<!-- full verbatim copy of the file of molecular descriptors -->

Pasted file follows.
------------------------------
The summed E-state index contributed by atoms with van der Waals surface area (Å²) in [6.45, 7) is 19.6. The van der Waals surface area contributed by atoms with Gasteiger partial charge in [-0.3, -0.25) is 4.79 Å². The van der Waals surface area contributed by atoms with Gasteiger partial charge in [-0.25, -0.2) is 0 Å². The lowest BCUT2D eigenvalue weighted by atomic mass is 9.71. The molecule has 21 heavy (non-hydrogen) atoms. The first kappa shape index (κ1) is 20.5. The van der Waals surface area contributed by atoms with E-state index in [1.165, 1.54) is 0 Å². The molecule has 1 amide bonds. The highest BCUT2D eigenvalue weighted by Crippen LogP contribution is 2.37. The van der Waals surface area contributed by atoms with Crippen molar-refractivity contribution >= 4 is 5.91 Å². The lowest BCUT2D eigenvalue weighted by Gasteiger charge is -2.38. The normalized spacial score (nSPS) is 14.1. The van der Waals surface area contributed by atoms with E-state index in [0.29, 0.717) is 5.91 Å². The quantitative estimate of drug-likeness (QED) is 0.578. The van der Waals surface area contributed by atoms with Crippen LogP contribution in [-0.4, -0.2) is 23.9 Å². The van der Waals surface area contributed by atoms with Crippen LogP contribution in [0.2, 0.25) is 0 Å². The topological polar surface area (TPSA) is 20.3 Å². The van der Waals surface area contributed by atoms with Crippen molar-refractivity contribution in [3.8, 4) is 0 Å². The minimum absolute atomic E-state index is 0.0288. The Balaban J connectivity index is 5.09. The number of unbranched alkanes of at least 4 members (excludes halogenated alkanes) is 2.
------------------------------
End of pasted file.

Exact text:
The summed E-state index contributed by atoms with van der Waals surface area (Å²) in [6.45, 7) is 19.6. The van der Waals surface area contributed by atoms with Gasteiger partial charge in [-0.3, -0.25) is 4.79 Å². The van der Waals surface area contributed by atoms with Gasteiger partial charge in [-0.25, -0.2) is 0 Å². The lowest BCUT2D eigenvalue weighted by atomic mass is 9.71. The molecule has 21 heavy (non-hydrogen) atoms. The first kappa shape index (κ1) is 20.5. The van der Waals surface area contributed by atoms with E-state index in [1.165, 1.54) is 0 Å². The molecule has 1 amide bonds. The highest BCUT2D eigenvalue weighted by Crippen LogP contribution is 2.37. The van der Waals surface area contributed by atoms with Crippen molar-refractivity contribution >= 4 is 5.91 Å². The lowest BCUT2D eigenvalue weighted by Gasteiger charge is -2.38. The normalized spacial score (nSPS) is 14.1. The van der Waals surface area contributed by atoms with E-state index in [0.29, 0.717) is 5.91 Å². The quantitative estimate of drug-likeness (QED) is 0.578. The van der Waals surface area contributed by atoms with Crippen LogP contribution in [-0.4, -0.2) is 23.9 Å². The van der Waals surface area contributed by atoms with Crippen LogP contribution in [0.2, 0.25) is 0 Å². The topological polar surface area (TPSA) is 20.3 Å². The van der Waals surface area contributed by atoms with Crippen molar-refractivity contribution in [3.8, 4) is 0 Å². The minimum absolute atomic E-state index is 0.0288. The Balaban J connectivity index is 5.09. The number of unbranched alkanes of at least 4 members (excludes halogenated alkanes) is 2.